He’ll also remind his athletes of a lopsided defeat handed down by the Cardinals during Thanksgiving tournament play in November.

            “We haven’t forgotten what they did to us,” Mamon said. “Emotionally, I want our guys to play with that chip on their shoulder.”

            Oak Lawn (9-15, 3-9), which received double-digit scoring from Josh Prince (13 points, five rebounds), Odeh Alshaikh (12 points, five rebounds, two assists) and Jimmy Wiltzius (10 points) versus Richards, visits Evergreen Park in a regular-season finale on Friday. The Spartans hosted Lindblom this past Monday and Rhodes hoped to see an increase in intensity right away.

            “They came out with a lot of energy,” he said of the Bulldogs on Friday. “They were more engaged than we were, which was disappointing. We’re not good enough to play without an edge.

“I didn’t feel like many of our guys took on the challenge of defending who they were assigned and there were several times where it didn’t appear we knew what we were doing, which was inexcusable. I don’t know what exactly to attribute it to -- I thought we were past all that.”

                        Reavis 65

                        Richards 57

            Mamon thought the Bulldogs were missing some of those same ingredients for portions of last Tuesday’s SSC Red clash with the Rams. While Catledge (21 points, 10 rebounds) and Hussein (19 points) presented Richards with a solid 1-2 punch, Reavis countered with a duo that amassed 55 combined points, many of them coming on high-percentage shots that Mamon had hoped to limit the Rams from taking.

            “If you want to account for certain things and win games, you have to pay attention to details,” he said. “We didn’t stick to our game plan or communicate well and it came back to hurt us.

            “We felt they were a drive-first team [with] attack-the-rim type players, so we looked to zone them up. But they were still able to get a lot around the rim. Offensively, we took a lot of quick shots -- one-and-out [possessions] wasn’t what we wanted to do.”

            Reavis was ahead by only three after one period, but the lead grew dramatically by halftime and the Bulldogs had a lot of ground to make up over the last 16 minutes. While headway was made, the energy required to do so eventually took a toll on Richards.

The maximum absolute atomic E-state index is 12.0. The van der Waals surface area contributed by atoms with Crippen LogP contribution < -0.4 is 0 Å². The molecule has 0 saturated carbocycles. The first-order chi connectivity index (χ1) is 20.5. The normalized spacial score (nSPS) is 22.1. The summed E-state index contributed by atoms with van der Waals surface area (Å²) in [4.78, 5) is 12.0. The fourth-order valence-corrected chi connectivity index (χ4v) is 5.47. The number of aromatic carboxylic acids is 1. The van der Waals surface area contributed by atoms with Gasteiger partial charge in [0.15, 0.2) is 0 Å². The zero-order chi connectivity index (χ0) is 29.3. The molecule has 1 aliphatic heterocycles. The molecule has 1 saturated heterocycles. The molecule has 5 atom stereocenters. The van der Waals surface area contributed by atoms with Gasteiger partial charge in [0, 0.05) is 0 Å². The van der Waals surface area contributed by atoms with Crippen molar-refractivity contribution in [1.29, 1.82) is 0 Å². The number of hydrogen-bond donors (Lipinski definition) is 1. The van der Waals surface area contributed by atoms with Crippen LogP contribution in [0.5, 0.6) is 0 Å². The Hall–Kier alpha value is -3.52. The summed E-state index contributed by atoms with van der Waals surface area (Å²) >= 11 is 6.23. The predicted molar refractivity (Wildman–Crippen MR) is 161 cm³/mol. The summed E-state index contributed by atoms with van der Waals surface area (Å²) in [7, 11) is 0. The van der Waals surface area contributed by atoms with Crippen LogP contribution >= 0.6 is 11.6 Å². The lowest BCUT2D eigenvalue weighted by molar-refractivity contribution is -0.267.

Richards         63

            Oak Lawn      50

            Richards Scoring: Catledge 36, White 9. Rebounds: Catledge 8.

            Oak Lawn Scoring: Prince 13, Alshaikh 12, Wiltzius 10, Cosenza 9, Nelson 4, Khater 2. Rebounds: Khater 7. Assists: Alsaikh 2, Khater 2.

            Reavis            65

            Richards         57

            Richards Scoring: Catledge 21, Hussein 19. Rebounds: Catledge 10.

 

District dynamos

  • Written by Ken Karrson

 

HEADLINE: District dynamos

SUBHEAD: Eagles knock off 230 mates Stagg, Andrew

 

By Ken Karrson

Sports Editor

 

What’s a little competition among friends?

Well, for Sandburg it was worthwhile because it brought about a lot of good feelings, something too often missing within the Eagles program of late. It’s not that Sandburg has played poorly; quite the contrary as it has seriously challenged every opponent that has crossed its path, including SouthWest Suburban Conference Blue heavyweights Bolingbrook and Homewood-Flossmoor.

But a batch of gut-wrenching losses -- four of them came by a total of just 10 points -- had understandably left the Eagles feeling a little shaken and in need of something positive to lift spirits. Enter District 230 sister schools Andrew and Stagg.

Naturally, neither game was one in which Sandburg ever got completely comfortable, but in both instances the Eagles had enough in their arsenal to finish the job. A face mask-wearing Tommy Demogerontas ignored a broken nose well enough to pace Sandburg in scoring twice and his team used that production as the springboard to a 63-57 verdict over the Thunderbolts last Tuesday and a 62-54 triumph over the Chargers on Friday.

Stagg had defeated the Eagles by 10 in an earlier confrontation, but Sandburg had one important thing going for it in the rematch.

“The difference in this game was we were able to hold Jeff Goral under 19 points in the first half,” Eagles coach Todd Allen said.